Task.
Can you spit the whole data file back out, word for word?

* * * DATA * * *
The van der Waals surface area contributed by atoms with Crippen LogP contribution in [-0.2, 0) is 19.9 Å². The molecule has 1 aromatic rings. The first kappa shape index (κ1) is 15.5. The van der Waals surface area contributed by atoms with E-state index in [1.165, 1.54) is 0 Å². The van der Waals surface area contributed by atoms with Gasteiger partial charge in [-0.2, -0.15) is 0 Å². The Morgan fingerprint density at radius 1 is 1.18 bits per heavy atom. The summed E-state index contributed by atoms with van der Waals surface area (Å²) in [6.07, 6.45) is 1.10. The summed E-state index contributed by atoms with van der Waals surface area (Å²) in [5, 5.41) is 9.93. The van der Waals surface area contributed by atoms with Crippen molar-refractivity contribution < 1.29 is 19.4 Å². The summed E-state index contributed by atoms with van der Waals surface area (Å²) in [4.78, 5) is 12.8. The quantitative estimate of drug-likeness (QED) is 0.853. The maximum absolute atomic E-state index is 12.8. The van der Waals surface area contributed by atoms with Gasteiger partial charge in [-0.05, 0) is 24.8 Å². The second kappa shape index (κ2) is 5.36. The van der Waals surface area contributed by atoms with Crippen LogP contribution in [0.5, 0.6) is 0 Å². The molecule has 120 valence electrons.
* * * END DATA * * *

The van der Waals surface area contributed by atoms with Crippen LogP contribution in [-0.2, 0) is 19.9 Å². The molecule has 1 aromatic rings. The first kappa shape index (κ1) is 15.5. The van der Waals surface area contributed by atoms with E-state index in [1.165, 1.54) is 0 Å². The van der Waals surface area contributed by atoms with Gasteiger partial charge in [-0.2, -0.15) is 0 Å². The Morgan fingerprint density at radius 1 is 1.18 bits per heavy atom. The summed E-state index contributed by atoms with van der Waals surface area (Å²) in [6.07, 6.45) is 1.10. The summed E-state index contributed by atoms with van der Waals surface area (Å²) in [5, 5.41) is 9.93. The van der Waals surface area contributed by atoms with Crippen molar-refractivity contribution < 1.29 is 19.4 Å². The summed E-state index contributed by atoms with van der Waals surface area (Å²) in [4.78, 5) is 12.8. The quantitative estimate of drug-likeness (QED) is 0.853. The maximum absolute atomic E-state index is 12.8. The van der Waals surface area contributed by atoms with Gasteiger partial charge in [-0.05, 0) is 24.8 Å². The second kappa shape index (κ2) is 5.36. The van der Waals surface area contributed by atoms with Crippen LogP contribution in [0.5, 0.6) is 0 Å². The molecule has 120 valence electrons.